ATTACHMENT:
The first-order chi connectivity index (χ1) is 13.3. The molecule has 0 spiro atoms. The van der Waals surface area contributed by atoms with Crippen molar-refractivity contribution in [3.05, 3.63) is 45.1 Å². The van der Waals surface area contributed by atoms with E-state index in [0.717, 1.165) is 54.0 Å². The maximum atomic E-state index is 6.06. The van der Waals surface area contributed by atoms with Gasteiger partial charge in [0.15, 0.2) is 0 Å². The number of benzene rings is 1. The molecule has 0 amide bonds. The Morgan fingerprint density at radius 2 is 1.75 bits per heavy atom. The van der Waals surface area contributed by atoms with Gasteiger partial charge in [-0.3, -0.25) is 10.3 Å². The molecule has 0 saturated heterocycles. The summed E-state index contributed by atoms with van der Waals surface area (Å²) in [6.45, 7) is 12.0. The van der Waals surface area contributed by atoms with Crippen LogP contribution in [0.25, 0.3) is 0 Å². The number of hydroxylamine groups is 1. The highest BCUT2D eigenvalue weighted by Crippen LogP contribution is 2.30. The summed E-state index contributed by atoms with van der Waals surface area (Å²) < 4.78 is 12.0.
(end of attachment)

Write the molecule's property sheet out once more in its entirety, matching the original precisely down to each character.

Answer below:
The first-order chi connectivity index (χ1) is 13.3. The molecule has 0 spiro atoms. The van der Waals surface area contributed by atoms with Crippen molar-refractivity contribution in [3.05, 3.63) is 45.1 Å². The van der Waals surface area contributed by atoms with E-state index in [0.717, 1.165) is 54.0 Å². The maximum atomic E-state index is 6.06. The van der Waals surface area contributed by atoms with Gasteiger partial charge in [0.15, 0.2) is 0 Å². The number of benzene rings is 1. The molecule has 0 amide bonds. The Morgan fingerprint density at radius 2 is 1.75 bits per heavy atom. The van der Waals surface area contributed by atoms with Gasteiger partial charge in [-0.3, -0.25) is 10.3 Å². The molecule has 0 saturated heterocycles. The summed E-state index contributed by atoms with van der Waals surface area (Å²) in [6.45, 7) is 12.0. The van der Waals surface area contributed by atoms with Crippen LogP contribution in [0.25, 0.3) is 0 Å². The number of hydroxylamine groups is 1. The highest BCUT2D eigenvalue weighted by Crippen LogP contribution is 2.30. The summed E-state index contributed by atoms with van der Waals surface area (Å²) < 4.78 is 12.0.